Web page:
Journal of Physical Activity Research
ISSN (Print): 2574-4437 ISSN (Online): 2574-4437 Website: http://www.sciepub.com/journal/jpar Editor-in-chief: Peter Hart
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Journal of Physical Activity Research. 2017, 2(2), 95-100
DOI: 10.12691/jpar-2-2-5
Open AccessArticle

Associations between Multiple Indices of Energy Expenditure and Body Composition

Christi B. Brewer1, , John P. Bentley2, Catherine W. Moring3, Melinda W. Valliant4 and Dwight E. Waddell5

1Physical Education, Health, Recreation, Eastern Washington University, Cheney, WA 99004, United States

2Pharmacy Administration, University of MS, University, MS 38677, United States

3James C. Kennedy Wellness Center, Tallahatchie General Hospital, Charleston, MS 38921, United States

4Nutrition and Hospitality Management, University of MS, University, MS 38677, United States

5Electrical Engineering, University of MS, University, MS 38677, United States

Pub. Date: November 02, 2017

Cite this paper:
Christi B. Brewer, John P. Bentley, Catherine W. Moring, Melinda W. Valliant and Dwight E. Waddell. Associations between Multiple Indices of Energy Expenditure and Body Composition. Journal of Physical Activity Research. 2017; 2(2):95-100. doi: 10.12691/jpar-2-2-5

Abstract

There has been an explosion of research investigating the association between various indices of physical activity and markers of health, including body composition, with much of this research characterized by subjective measures and single cross-sectional assessments. The purpose was to examine relationships between multiple indices of energy expenditure (EE) and body composition (BC) using objective, clinical tools in a dual cross-sectional design. Males (n=14) wore the SenseWear PRO2 armband (SP2) for two 3-day periods (T1, T2) separated by 6 weeks. The SP2 measured four EE indices: total energy expenditure (TEE, kcal), physical activity energy expenditure (AEE, kcal), physical activity duration (PA, mins), and number of steps (STPS). DXA measured four BC indices: bone mineral content (BMC, g), lean soft tissue (LT, g), and adipose tissue (AT, %, g). Associations between EE and BC were examined using bivariate correlations. At T1, TEE was correlated with BMC (r= 0.841, p<0.001) and LT (r=0.638, p=0.014), while AEE was correlated with BMC (r=0.565, p=0.035). At T2, TEE was correlated to BMC (r=0.596, p=0.025), while AEE was associated with LT (r=0.535; p=0.049). TEE and AEE demonstrated consistent associations with fat free mass. Despite being key aspects of recommendations for health, physical activity duration and steps were not associated with any BC index nor was either index of fat mass associated with any measure of EE.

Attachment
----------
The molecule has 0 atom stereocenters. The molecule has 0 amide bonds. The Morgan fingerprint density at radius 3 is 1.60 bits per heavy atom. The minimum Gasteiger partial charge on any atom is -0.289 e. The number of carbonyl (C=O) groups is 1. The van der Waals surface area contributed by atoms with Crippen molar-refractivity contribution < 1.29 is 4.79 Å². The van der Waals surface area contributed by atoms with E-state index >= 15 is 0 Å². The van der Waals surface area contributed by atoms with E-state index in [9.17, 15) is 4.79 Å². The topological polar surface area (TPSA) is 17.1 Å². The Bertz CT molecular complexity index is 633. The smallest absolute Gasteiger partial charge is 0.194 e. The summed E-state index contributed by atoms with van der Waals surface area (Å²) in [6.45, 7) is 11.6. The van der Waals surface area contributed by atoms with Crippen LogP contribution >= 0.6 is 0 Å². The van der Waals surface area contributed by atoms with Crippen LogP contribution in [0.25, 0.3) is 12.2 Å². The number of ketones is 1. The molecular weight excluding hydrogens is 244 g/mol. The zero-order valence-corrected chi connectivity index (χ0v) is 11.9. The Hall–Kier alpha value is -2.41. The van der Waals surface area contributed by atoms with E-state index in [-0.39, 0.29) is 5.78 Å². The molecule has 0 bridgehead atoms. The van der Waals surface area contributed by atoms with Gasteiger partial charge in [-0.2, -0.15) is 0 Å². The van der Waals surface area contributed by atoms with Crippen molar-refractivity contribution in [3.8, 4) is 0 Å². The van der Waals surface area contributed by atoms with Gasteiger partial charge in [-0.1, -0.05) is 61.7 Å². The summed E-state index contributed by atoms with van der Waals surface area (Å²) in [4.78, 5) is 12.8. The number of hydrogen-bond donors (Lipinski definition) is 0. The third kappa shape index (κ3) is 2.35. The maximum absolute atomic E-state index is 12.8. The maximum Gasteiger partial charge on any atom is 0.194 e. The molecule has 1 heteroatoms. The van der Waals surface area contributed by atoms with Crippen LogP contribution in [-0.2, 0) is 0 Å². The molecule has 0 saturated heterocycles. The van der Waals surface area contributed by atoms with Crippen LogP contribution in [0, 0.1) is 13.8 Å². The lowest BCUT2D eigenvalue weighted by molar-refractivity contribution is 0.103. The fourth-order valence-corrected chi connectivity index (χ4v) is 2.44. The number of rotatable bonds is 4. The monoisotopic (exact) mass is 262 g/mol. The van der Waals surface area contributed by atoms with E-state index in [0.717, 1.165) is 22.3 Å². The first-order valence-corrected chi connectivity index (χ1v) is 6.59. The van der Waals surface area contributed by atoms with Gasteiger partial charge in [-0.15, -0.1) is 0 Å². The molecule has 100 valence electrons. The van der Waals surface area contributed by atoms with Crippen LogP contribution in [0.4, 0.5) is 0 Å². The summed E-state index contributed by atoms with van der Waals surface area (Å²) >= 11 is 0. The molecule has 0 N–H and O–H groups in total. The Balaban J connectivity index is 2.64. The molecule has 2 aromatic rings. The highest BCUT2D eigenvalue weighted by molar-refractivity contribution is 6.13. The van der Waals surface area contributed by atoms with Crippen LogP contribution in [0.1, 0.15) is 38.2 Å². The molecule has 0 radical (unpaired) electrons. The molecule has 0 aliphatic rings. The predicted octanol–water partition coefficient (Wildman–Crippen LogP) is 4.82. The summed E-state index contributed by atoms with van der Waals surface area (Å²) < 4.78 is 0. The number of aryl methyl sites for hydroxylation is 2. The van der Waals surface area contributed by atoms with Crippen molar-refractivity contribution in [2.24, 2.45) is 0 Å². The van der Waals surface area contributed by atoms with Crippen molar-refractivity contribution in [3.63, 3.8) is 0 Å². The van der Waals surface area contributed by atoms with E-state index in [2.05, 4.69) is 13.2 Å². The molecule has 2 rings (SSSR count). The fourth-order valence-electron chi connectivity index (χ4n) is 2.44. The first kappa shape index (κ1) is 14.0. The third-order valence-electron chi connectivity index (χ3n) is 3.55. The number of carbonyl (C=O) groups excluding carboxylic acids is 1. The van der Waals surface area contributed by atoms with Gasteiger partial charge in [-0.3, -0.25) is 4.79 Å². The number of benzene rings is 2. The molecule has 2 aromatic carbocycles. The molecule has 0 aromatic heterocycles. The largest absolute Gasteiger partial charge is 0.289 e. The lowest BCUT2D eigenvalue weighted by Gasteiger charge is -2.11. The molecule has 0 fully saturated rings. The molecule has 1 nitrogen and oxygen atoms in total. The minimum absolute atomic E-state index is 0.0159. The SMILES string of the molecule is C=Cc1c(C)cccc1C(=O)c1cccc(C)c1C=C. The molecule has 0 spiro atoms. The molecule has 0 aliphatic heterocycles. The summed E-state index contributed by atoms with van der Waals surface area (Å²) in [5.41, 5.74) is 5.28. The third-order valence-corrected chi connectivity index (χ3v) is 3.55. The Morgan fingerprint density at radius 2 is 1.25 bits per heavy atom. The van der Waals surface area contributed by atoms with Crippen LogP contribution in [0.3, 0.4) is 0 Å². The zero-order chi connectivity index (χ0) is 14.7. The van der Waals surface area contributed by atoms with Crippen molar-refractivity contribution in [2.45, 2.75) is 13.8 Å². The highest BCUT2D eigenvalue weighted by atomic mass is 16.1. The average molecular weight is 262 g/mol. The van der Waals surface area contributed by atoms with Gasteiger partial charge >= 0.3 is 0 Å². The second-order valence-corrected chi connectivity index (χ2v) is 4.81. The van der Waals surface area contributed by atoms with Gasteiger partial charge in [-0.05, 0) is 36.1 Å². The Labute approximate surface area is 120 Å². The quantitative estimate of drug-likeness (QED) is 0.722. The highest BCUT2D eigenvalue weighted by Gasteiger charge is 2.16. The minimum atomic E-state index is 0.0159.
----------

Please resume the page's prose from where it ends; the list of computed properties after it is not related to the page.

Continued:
Keywords:
physical activity fat mass fat free mass wearable technology

Creative CommonsThis work is licensed under a Creative Commons Attribution 4.0 International License. To view a copy of this license, visit http://creativecommons.org/licenses/by/4.0/

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